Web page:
Most weekends I wouldn’t choose “American Teen” at my local multiplex, but there’s not much opening in August and, as you Hoosiers know, there’s a local angle. Nanette Burstein’s new documentary was shot in Warsaw, Ind., close enough to Fort Wayne that the high schools play in the same conference. I had to see how this school of “the region,” as journalists call the area they don’t particularly want to cover, came across on the big screen.
The good news: You recognize Warsaw immediately.
The bad news: You recognize Warsaw immediately.
I don’t know why you go to documentaries — and box office receipts show that you and I are the only ones who do — but I go to learn something I didn’t know already. I like a doc that surprises me, takes me someplace I’ve not yet been, shows me something I didn’t know, or shows me something I did know in a new way. For years, the story of the American high school experience has been that it’s tough, it’s hard, it’s an experience you never forget, but at the end it’s all OK and you head out into the world a stronger person, no matter if you were a jock, a geek, a social, or — you get the idea.
And that’s pretty much what “American Teen” was, too. In this year-in-the-life examination of senior year, there is a jock, a geek, a social/prom queen, a misfit and a heartthrob, and we watch them interact for a year. There was a certain amount of drama — will the jock get a scholarship? Will the prom queen get into Notre Dame? Will the geek get into the Guinness Book of World Records for the worst acne/haircut combination of the century? — but no part of that was really in doubt. Because I saw “The Breakfast Club.” So did Burstein, evidently:
I suppose this is necessary for the marketing; audiences are happiest when they know what they’re getting into, right down to the last scene. But it got on my nerves after a while, especially when so many things were left on the table, unexplored. The role of parents, for instance, nearly all of whom, in this movie, were monsters. OK, not monsters. But steeped in awfulness — the rich girl’s doctor father, the jock’s Elvis-impersonating father, the misfit’s fearful and parochial non-supporters. When the rich girl retaliates with vandalism against a student-council member who dared defy her — and on the life-or-death matter of the prom theme, yet! — her father’s only reaction (that we see) is to tell her her biggest mistake was getting caught. The Elvis impersonator tells his son if he can’t get a basketball scholarship, it’s off to the Army. Poor kids.
Roger Ebert and other critics have pointed out Burstein’s suspiciously amazing luck with her camera, turning up with just the right no-name kid’s phone mic’d when the significant call comes in, trailing along on the vandalism trip to see the Homecoming Queen spray-painting FAG on the windows of a house, and I agree it’s a bit too pat to be believable. I also wanted to see more about the extras, like the kid whose house got painted. A girl e-mails a topless photo of herself to her boyfriend, and within days it circulates throughout the entire school (helped along by the prom queen, a bully nonpareil) and all we see is one scene of her looking off-camera and weeping a few picturesque tears of regret as she reveals her hurt with a surprising lack of affect.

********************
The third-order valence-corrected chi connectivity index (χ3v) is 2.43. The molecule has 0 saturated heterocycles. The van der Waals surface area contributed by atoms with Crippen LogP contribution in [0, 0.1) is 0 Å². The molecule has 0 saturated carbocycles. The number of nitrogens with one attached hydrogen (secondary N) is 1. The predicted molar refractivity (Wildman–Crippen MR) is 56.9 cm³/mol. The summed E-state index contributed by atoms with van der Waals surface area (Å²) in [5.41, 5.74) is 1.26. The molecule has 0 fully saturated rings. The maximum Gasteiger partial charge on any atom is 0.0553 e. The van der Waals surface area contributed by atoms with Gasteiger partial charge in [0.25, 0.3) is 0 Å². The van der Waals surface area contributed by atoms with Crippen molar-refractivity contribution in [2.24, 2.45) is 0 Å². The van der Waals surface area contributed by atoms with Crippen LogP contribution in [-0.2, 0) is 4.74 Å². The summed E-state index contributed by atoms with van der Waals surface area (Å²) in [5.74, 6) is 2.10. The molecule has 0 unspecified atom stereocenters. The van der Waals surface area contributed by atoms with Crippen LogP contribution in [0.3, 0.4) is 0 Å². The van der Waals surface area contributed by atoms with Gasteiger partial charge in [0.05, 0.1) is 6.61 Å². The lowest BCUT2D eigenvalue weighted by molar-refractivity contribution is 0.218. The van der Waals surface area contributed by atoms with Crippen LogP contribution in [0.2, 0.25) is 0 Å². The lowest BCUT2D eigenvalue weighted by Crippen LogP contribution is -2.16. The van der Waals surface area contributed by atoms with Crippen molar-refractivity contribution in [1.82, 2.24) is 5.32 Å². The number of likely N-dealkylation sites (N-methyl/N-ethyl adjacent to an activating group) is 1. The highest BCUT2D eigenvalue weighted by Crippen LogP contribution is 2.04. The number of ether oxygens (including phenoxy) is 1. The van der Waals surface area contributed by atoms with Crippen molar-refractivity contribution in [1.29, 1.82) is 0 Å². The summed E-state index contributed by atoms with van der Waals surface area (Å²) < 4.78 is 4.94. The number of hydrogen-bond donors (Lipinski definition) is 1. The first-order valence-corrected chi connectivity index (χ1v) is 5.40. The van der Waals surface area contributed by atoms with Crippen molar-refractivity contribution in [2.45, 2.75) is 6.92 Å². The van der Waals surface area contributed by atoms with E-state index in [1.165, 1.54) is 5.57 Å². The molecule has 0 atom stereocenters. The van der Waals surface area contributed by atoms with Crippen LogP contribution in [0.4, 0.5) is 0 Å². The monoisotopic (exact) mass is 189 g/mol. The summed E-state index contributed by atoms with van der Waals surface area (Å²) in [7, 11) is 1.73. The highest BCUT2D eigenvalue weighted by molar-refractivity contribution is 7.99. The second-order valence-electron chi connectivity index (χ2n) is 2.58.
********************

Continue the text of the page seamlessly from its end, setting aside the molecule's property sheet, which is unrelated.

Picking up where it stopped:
But it all works out in the end. You knew it would. When college-acceptance time rolled around, and the parents of the mean girl hand her a thick envelope from Notre Dame, my heart sank. She pretended she didn’t know what it was until she opened it and read the good news, whereas everybody in the theater was already saying, “She got in!” as soon as they saw it. Everyone who’s applying for college knows the significance of thick and thin envelopes. And so the premier religious college in America welcomes another sinner, one with a thick streak of cruelty and superiority. But her dad is a legacy; was there ever any doubt?
(Best high-school documentary ever: “Hoop Dreams.” Just my $.02.)
Just a bit of bloggage today: The waste of space that is one of the highest-paid sportswriters in America, in which he goes to see the youngest athlete in the Olympic Games, marvels at how young he is, and finally, as usual, makes it All About Mitch. Contrasted with a truly interesting Wall Street Journal piece on “finishing technique” in swimming, which manages to be both informative and interesting.
And finally, a note: Over the last three years, I’ve been privileged to make an occasional virtual trip to my old house in Indiana, thanks to a blog kept by one of the new owners, Melaine Schreiber. I watched as they tackled the projects I lacked energy for — stripping carpet, refinishing floors and woodwork, updating the kitchen, re-tiling the bathroom. And I watched Jay, the baby Melaine brought to the closing, grow into a toddler and then a big boy. I always thought our house had good luck attached to it. When we moved in, there was a bottle of champagne in the fridge, left by the previous owners. I made sure we left a bottle when we moved out. I wanted to keep the karmic thread going, or whatever.
That was an illusion, as luck frequently is. Six months ago persistent fatigue led to a terrifying diagnosis for Melaine — T-cell lymphoma — and she died yesterday. There’s a word for a world that robs 4-year-old boys of their mothers, but I don’t think it’s one I want to use at the moment. Farewell, Melaine: